In both cell culture and a preliminary animal model, bacteria proved more sensitive to cranberry-antibiotic combos than to antibiotics alone. The combos, which in every case incorporated proanthocyanidin (cPACs) derived from cranberries, appear to suppress two antibiotic resistance mechanisms: selective membrane permeability and multidrug efflux pumps. In other words, when cPACs are present, antibiotics check into bacteria, but they don’t check out.

These findings emerged from studies conducted at McGill University, where scientists followed up on the popular notion that cranberry juice can help fight urinary tract infections. The scientists, led by chemical engineering professor Nathalie Tufenkji, decided to investigate cranberry molecules—specifically, cPACs—and how they might affect pathogenic bacteria. Ultimately, cPACs and antibiotics were jointly administered to bacteria responsible for urinary tract infections, pneumonia, and gastro-enteritis.

The scientists determined that pathogenic bacteria become more sensitive to lower doses of antibiotics. What’s more, the bacteria don’t develop resistance to the antibiotics.

Detailed findings were presented May 28 in the journal Advanced Science, in an article titled, “Proanthocyanidin Interferes with Intrinsic Antibiotic Resistance Mechanisms of Gram‐Negative Bacteria.”

“cPAC prevents the evolution of resistance to tetracycline in Escherichia coli and Pseudomonas aeruginosa, rescues antibiotic efficacy against antibiotic‐exposed cells, and represses biofilm formation,” wrote the article’s authors. “It is shown that cPAC has a potentiating effect, both in vitro and in vivo, on a broad range of antibiotic classes against pathogenic E. coli, Proteus mirabilis, and P. aeruginosa.”

Analyses showed that the cranberry extract increases bacterial sensitivity to antibiotics by acting in two ways. First, it makes the bacterial cell wall more permeable to the antibiotic, and second, it interferes with the mechanism used by the bacteria to pump out the antibiotic. Consequently, the antibiotic penetrates more easily, and the bacteria have a harder time getting rid of it, which explains why the drug is effective at lower doses.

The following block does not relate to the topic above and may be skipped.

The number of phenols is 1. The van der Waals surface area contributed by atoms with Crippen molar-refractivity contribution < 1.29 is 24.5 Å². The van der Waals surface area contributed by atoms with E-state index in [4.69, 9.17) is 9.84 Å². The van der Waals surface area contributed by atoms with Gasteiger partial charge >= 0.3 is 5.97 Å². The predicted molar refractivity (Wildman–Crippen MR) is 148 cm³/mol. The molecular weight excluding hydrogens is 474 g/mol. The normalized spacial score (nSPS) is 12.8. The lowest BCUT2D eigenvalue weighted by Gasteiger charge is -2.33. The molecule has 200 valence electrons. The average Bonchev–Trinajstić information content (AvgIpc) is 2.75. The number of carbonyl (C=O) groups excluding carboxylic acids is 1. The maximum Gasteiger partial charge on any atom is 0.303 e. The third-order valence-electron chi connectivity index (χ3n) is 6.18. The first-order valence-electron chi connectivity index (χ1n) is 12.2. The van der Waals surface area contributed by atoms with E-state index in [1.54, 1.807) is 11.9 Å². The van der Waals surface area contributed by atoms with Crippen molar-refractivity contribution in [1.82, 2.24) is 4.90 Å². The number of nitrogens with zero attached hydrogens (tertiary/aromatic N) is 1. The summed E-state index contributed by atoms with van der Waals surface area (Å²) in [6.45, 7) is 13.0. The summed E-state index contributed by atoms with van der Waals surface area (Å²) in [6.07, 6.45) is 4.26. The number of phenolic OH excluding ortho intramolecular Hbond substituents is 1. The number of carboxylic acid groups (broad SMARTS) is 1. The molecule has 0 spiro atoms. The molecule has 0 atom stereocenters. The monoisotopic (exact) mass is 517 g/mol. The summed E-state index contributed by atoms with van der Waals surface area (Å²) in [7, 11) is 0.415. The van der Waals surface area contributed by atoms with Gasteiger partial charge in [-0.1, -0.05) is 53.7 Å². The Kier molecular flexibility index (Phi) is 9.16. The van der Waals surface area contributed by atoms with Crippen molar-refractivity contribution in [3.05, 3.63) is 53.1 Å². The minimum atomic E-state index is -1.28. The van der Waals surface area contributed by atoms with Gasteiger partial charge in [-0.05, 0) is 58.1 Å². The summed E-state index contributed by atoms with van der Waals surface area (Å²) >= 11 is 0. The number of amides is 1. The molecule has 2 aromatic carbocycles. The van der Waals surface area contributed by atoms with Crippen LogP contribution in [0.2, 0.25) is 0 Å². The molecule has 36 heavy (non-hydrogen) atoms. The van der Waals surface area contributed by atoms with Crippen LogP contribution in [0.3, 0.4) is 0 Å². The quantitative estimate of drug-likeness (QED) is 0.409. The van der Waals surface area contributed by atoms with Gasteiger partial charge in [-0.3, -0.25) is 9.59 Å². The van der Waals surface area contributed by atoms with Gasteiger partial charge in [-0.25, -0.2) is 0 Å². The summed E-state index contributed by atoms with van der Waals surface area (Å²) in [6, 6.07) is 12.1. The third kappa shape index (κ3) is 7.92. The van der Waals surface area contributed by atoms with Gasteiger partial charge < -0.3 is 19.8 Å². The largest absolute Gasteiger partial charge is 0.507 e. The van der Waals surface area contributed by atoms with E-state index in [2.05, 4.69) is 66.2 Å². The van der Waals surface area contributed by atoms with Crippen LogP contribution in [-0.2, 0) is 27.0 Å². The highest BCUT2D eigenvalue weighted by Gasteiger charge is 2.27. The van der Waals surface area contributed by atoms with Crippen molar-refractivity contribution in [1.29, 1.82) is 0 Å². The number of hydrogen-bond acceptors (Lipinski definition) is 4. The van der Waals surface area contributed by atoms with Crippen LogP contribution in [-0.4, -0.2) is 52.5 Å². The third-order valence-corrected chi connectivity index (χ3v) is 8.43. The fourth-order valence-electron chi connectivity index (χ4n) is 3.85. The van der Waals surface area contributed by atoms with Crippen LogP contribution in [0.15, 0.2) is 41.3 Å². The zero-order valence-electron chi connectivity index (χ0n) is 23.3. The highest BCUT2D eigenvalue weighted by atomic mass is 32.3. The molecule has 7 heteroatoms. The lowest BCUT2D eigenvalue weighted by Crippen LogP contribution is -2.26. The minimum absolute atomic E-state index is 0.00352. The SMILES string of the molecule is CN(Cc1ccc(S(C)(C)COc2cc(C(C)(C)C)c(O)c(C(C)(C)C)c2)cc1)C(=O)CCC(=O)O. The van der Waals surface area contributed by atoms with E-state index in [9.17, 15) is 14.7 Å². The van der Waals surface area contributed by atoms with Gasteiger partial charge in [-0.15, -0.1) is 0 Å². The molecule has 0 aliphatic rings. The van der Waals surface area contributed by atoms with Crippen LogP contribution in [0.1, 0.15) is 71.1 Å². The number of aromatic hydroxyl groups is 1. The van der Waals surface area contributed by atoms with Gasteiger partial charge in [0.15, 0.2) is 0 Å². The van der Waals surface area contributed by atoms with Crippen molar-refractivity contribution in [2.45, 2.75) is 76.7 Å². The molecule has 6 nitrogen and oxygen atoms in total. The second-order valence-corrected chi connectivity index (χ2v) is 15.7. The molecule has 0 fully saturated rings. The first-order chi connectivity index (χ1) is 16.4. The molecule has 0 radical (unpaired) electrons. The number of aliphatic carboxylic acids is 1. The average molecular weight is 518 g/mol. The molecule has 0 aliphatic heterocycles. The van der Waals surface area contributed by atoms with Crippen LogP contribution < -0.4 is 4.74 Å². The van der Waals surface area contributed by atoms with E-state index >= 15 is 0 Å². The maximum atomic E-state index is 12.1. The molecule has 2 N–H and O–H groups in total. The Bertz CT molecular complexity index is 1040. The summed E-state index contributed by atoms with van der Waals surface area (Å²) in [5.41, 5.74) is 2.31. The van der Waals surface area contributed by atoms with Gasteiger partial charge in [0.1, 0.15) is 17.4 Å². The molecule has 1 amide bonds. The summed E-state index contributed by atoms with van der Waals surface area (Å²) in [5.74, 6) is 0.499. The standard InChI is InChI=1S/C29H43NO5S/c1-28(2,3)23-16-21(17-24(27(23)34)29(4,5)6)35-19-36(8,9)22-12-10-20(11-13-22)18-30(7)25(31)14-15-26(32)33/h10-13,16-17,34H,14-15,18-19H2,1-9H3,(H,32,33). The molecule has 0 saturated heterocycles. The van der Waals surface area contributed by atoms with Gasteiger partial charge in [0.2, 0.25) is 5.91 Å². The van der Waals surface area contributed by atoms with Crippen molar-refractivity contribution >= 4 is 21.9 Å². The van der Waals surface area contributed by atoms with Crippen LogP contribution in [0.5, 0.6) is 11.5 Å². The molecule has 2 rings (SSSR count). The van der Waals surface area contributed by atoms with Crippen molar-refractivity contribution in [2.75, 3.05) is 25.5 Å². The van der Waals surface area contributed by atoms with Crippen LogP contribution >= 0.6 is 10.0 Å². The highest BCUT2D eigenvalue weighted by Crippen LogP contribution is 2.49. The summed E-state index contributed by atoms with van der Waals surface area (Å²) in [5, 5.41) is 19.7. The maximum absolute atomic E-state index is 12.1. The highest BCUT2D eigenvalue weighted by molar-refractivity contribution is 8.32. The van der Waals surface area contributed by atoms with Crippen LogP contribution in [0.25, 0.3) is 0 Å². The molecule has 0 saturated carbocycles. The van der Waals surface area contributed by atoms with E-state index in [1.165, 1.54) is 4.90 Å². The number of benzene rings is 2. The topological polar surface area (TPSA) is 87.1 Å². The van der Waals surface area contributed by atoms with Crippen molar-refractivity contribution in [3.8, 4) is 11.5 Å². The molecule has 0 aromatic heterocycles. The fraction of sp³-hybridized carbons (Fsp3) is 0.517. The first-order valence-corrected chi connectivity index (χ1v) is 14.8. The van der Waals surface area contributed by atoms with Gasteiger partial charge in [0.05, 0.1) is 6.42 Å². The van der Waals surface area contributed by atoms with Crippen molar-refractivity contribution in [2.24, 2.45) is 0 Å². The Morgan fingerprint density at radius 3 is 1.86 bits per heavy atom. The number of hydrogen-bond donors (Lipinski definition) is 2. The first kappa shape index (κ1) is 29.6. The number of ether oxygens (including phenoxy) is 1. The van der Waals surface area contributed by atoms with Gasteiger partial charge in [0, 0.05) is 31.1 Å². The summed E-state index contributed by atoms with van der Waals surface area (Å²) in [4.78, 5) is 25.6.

“Normally when we treat bacteria with an antibiotic in the lab, the bacteria eventually acquire resistance over time,” said Tufenkji, the study’s corresponding author. “But when we simultaneously treated the bacteria with an antibiotic and the cranberry extract, no resistance developed. We were very surprised by this, and we see it as an important opportunity.”

“These are really exciting results,” added coauthor Éric Déziel, a professor of microbiology at INRS (Institut national de la recherche scientifique) in Montreal. “The activity is generated by molecules called proanthocyanidins. There are several different kinds of proanthocyanidins, and they may work together to deliver this outcome. We’ll need to do more research to determine which ones are most active in synergy with the antibiotic.”

After confirming the activity of the cranberry molecules on bacterial culture, the researchers tested to determine whether the pattern persisted in a preliminary animal model: infected insects. Since the synergistic effect of the extract and the antibiotic was also observed in the insects, further experiments will be conducted to clearly identify the active molecules.

If the results are confirmed in animals, certain classes of antibiotics subject to high levels of resistance could be made useful again by using cranberry extract to boost their potential.

The article’s authors noted that further work is needed to verify the efficacy and safety of the combination treatment in an in vivo mammalian model. “Encouragingly, our data show that cPAC is able to enhance the efficacy of a broad spectrum of antibiotics,” the authors concluded. “The ability to potentiate the action of antibiotics in a patient could improve treatment outcomes and hinder the emergence of antibiotic‐resistant infections.”

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